Bring a large pot of salted water to a boil for the pasta. In a very large saucepan, heat a slick of oil and a tablespoon of butter over medium-high flame. Add the morels, season with salt and pepper, and saute for just a minute; remove with a slotted spoon to a large bowl. Replenish the oil and butter, add the scallion slices, season, saute until golden, then remove to the bowl with the morels. Replenish the oil and butter, add the reserved asparagus, and saute for a minute, until lightly golden, then remove to the bowl. Deglaze the pan with the wine, and empty the pan into the bowl. Don't wash this pan.

Cook the penne until a bit firmer than al dente, then drain, reserving the pasta cooking liquid.

By this point, your asparagus boiling water should have reduced down to a rich stock. Strain it from the medium pot into the big pan, and boil over high heat until reduced to 3/4 cup. Add the firm-ish pasta to this liquid, and finish cooking for another couple of minutes, giving the penne the opportunity to absorb all that asparagus flavor. When they're done, add the reserved asparagus, morels, scallions, and any liquid in that bowl, and stir around for a minute. Add salt and pepper to taste, and then a big handful of grated cheese. If the whole mixture has gotten too thick, mix in a bit of the pasta cooking water. Serve with more cheese on the side, and, in the middle of the table, tulips.


weekend in paris

Explicit content advisory: If you haven't been to Paris recently, or you're not planning on going soon, this will be aggressively uninteresting. 

As a Christmas present, Madeline sent me to Paris, by myself--no children, no cooking, no marching around a European capital in the cold, looking for a playground and a children's menu. So what I did was march around a European capital in the cold, looking for a grown-up's menu and some things to buy for children. Here's what I now have to offer:

A Book to Read if What You're After Is History of Parisian Personages: On the two-hour train ride from Lux, I read Edmund White's The Flâneur, which I was led to believe--by the title and subtitle (A Stroll Through the Paradoxes of Paris) not to mention the jacket copy ("an exhilarating adventure")--would be about the exhilarating adventure of strolling through Paris. Now, I have to admit that I've written my fair share of book-jacket copy, which often involves a certain degree of, um, exaggeration, often consisting of appending effusive modifiers to anywhere they might possibly stick: to nouns, to verbs, to other modifiers, and even (if you're a real pro) to the occasional preposition. You name it, you can also name it better, livelier, lyrical, ground-breaking, downright brilliant. But The Flâneur's jacket is misleading on a whole different level: this book is simply not about what it claims to be about. What it's about is strolling through the history of Paris, which is a different thing. For some people, it might be a very interesting thing--a more interesting thing. But it's not the thing I wanted to read, before I set off on the exhilarating adventure of strolling through Paris.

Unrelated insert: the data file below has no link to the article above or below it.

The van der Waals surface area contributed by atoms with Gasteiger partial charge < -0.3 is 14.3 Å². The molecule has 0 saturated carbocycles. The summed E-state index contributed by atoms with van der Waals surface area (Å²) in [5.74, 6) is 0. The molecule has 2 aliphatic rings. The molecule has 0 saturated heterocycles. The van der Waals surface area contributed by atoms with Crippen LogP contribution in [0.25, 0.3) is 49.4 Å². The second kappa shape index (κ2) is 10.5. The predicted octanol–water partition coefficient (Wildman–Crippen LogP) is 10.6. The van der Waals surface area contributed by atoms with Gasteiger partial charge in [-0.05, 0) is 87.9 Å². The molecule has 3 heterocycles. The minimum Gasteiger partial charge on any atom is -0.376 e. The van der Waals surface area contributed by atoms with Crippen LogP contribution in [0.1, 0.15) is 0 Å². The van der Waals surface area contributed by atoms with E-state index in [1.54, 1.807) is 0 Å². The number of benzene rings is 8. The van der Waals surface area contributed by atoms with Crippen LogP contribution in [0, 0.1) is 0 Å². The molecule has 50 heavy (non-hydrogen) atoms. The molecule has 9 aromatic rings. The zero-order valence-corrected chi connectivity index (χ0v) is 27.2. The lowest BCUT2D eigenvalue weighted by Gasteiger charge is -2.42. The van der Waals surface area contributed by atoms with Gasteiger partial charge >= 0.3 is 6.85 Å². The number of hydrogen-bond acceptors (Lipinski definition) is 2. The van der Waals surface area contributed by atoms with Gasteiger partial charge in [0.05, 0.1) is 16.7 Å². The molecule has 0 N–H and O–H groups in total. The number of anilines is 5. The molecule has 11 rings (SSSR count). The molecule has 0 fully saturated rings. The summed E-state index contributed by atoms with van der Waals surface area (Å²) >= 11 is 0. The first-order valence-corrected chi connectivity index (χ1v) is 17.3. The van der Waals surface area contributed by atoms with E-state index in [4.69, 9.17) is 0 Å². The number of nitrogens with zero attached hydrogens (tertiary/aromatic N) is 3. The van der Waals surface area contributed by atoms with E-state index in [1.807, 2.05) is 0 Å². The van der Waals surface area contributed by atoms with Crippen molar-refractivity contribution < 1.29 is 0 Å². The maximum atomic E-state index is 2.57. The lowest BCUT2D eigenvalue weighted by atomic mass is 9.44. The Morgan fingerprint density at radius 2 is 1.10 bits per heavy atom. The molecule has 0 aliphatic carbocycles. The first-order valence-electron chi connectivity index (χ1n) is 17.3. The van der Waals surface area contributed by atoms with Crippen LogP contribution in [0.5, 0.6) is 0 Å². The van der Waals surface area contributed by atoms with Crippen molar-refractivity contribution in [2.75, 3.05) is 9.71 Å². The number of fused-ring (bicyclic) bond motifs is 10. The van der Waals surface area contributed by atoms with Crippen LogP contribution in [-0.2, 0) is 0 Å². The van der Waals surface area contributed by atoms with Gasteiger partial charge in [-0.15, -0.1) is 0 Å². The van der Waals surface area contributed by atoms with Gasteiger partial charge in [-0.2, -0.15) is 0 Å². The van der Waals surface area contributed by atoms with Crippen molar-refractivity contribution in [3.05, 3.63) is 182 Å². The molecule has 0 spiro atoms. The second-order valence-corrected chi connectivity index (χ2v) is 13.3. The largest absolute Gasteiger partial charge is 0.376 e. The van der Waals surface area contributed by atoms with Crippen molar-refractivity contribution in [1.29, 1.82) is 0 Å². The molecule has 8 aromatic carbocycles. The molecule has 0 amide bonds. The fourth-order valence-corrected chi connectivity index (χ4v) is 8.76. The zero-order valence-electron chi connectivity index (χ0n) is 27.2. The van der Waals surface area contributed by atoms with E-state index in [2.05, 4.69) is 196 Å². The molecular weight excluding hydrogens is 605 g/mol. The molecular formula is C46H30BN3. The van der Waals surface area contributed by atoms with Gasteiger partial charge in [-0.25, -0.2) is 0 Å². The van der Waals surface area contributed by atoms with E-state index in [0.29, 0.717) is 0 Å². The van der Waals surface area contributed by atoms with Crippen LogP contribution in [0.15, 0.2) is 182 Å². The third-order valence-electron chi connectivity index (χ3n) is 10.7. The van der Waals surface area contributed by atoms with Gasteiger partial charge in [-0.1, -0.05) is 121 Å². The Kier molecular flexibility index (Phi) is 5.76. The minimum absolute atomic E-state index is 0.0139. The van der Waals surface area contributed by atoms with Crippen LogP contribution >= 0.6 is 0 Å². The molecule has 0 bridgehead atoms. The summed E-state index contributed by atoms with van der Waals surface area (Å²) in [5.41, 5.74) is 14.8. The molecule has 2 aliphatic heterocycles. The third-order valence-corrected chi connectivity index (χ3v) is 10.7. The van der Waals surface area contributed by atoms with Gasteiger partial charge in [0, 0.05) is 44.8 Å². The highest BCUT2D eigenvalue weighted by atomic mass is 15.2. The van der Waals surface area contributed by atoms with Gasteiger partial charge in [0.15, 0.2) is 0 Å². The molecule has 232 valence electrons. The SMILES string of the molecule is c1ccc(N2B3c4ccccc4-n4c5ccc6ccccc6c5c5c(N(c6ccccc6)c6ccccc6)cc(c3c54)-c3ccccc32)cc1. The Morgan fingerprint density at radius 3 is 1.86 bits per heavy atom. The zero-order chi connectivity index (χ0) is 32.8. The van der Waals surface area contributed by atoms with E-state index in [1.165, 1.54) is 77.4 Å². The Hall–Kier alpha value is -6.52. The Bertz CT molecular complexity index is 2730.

A Place to Go for Sunday Brunch: Even though the book disappointed me, it did propose an intriguing question: what makes a place a big city? (Intriguing, though perhaps meaningless.) As soon as I got off the TGV in the Gare de l'Est, I realized one of the things a big city means to me: it's a place where everyone takes the subway. It was brutally cold, and windy, and it was noon and I was hungry. So instead of walking a half-hour, I took the Metro a few stops, to get myself to the Marché aux Enfants Rouges, a little covered market in the north Marais. We've now been to not a few European markets, and the territory is pretty familiar: the cheesemonger, the butcher, the fruits and vegetables, repeating themselves like the chain stores on Route 9 in north Jersey. But here in Paris, another big-city difference from the small-city markets: a Japanese stall, with fresh-cut sushi as well as hot dishes, cheap, people huddled at picnic tables inside big flaps of weather-resistant plastic.